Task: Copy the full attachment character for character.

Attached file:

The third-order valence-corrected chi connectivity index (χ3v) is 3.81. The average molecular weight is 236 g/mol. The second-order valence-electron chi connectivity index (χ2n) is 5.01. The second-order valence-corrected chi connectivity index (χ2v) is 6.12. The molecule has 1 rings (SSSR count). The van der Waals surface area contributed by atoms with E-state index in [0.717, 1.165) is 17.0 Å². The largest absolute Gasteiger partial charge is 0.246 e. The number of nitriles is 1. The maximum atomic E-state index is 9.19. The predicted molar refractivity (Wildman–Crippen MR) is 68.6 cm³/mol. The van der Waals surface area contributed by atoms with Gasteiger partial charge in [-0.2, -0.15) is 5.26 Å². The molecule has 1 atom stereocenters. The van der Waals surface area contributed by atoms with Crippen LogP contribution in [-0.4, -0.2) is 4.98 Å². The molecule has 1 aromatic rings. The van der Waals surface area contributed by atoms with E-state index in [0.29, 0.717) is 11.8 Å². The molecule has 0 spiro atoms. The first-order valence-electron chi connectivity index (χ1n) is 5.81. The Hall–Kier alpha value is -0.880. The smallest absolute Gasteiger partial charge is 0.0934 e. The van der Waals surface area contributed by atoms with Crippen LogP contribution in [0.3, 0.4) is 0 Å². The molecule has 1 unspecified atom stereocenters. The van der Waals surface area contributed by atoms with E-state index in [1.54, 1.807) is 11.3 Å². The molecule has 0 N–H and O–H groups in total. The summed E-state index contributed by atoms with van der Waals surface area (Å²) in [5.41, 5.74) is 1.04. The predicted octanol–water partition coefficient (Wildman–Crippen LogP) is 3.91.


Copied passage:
The third-order valence-corrected chi connectivity index (χ3v) is 3.81. The average molecular weight is 236 g/mol. The second-order valence-electron chi connectivity index (χ2n) is 5.01. The second-order valence-corrected chi connectivity index (χ2v) is 6.12. The molecule has 1 rings (SSSR count). The van der Waals surface area contributed by atoms with E-state index in [0.717, 1.165) is 17.0 Å². The largest absolute Gasteiger partial charge is 0.246 e. The number of nitriles is 1. The maximum atomic E-state index is 9.19. The predicted molar refractivity (Wildman–Crippen MR) is 68.6 cm³/mol. The van der Waals surface area contributed by atoms with Gasteiger partial charge in [-0.2, -0.15) is 5.26 Å². The molecule has 1 atom stereocenters. The van der Waals surface area contributed by atoms with Crippen LogP contribution in [-0.4, -0.2) is 4.98 Å². The molecule has 1 aromatic rings. The van der Waals surface area contributed by atoms with E-state index in [0.29, 0.717) is 11.8 Å². The molecule has 0 spiro atoms. The first-order valence-electron chi connectivity index (χ1n) is 5.81. The Hall–Kier alpha value is -0.880. The smallest absolute Gasteiger partial charge is 0.0934 e. The van der Waals surface area contributed by atoms with Crippen LogP contribution in [0.3, 0.4) is 0 Å². The molecule has 1 unspecified atom stereocenters. The van der Waals surface area contributed by atoms with E-state index in [1.54, 1.807) is 11.3 Å². The molecule has 0 N–H and O–H groups in total. The summed E-state index contributed by atoms with van der Waals surface area (Å²) in [5.41, 5.74) is 1.04. The predicted octanol–water partition coefficient (Wildman–Crippen LogP) is 3.91.